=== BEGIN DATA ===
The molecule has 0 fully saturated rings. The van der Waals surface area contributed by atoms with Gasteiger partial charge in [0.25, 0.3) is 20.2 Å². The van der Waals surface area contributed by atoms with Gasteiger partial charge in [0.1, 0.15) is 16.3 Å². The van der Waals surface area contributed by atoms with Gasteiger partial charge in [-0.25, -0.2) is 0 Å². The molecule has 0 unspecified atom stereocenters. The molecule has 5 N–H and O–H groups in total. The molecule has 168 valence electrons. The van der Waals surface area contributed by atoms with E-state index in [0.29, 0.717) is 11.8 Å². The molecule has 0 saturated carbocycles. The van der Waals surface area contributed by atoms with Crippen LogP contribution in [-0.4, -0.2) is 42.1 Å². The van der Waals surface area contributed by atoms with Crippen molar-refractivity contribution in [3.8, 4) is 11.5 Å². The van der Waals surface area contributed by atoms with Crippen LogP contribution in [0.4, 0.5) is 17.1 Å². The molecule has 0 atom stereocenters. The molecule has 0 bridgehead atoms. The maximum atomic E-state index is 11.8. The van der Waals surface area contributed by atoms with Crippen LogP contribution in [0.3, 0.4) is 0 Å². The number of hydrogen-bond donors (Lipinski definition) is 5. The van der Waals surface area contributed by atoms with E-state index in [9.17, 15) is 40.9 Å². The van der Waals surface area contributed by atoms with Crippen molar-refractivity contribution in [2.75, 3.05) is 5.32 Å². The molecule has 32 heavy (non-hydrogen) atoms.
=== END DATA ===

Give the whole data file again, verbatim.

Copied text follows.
The molecule has 0 fully saturated rings. The van der Waals surface area contributed by atoms with Gasteiger partial charge in [0.25, 0.3) is 20.2 Å². The van der Waals surface area contributed by atoms with Gasteiger partial charge in [0.1, 0.15) is 16.3 Å². The van der Waals surface area contributed by atoms with Gasteiger partial charge in [-0.25, -0.2) is 0 Å². The molecule has 0 unspecified atom stereocenters. The molecule has 5 N–H and O–H groups in total. The molecule has 168 valence electrons. The van der Waals surface area contributed by atoms with E-state index in [0.29, 0.717) is 11.8 Å². The molecule has 0 saturated carbocycles. The van der Waals surface area contributed by atoms with Crippen LogP contribution in [-0.4, -0.2) is 42.1 Å². The van der Waals surface area contributed by atoms with Crippen molar-refractivity contribution in [3.8, 4) is 11.5 Å². The van der Waals surface area contributed by atoms with Crippen LogP contribution in [0.4, 0.5) is 17.1 Å². The molecule has 0 atom stereocenters. The molecule has 0 bridgehead atoms. The maximum atomic E-state index is 11.8. The van der Waals surface area contributed by atoms with Crippen LogP contribution in [0.3, 0.4) is 0 Å². The number of hydrogen-bond donors (Lipinski definition) is 5. The van der Waals surface area contributed by atoms with E-state index in [9.17, 15) is 40.9 Å². The van der Waals surface area contributed by atoms with Crippen molar-refractivity contribution in [2.75, 3.05) is 5.32 Å². The molecule has 32 heavy (non-hydrogen) atoms.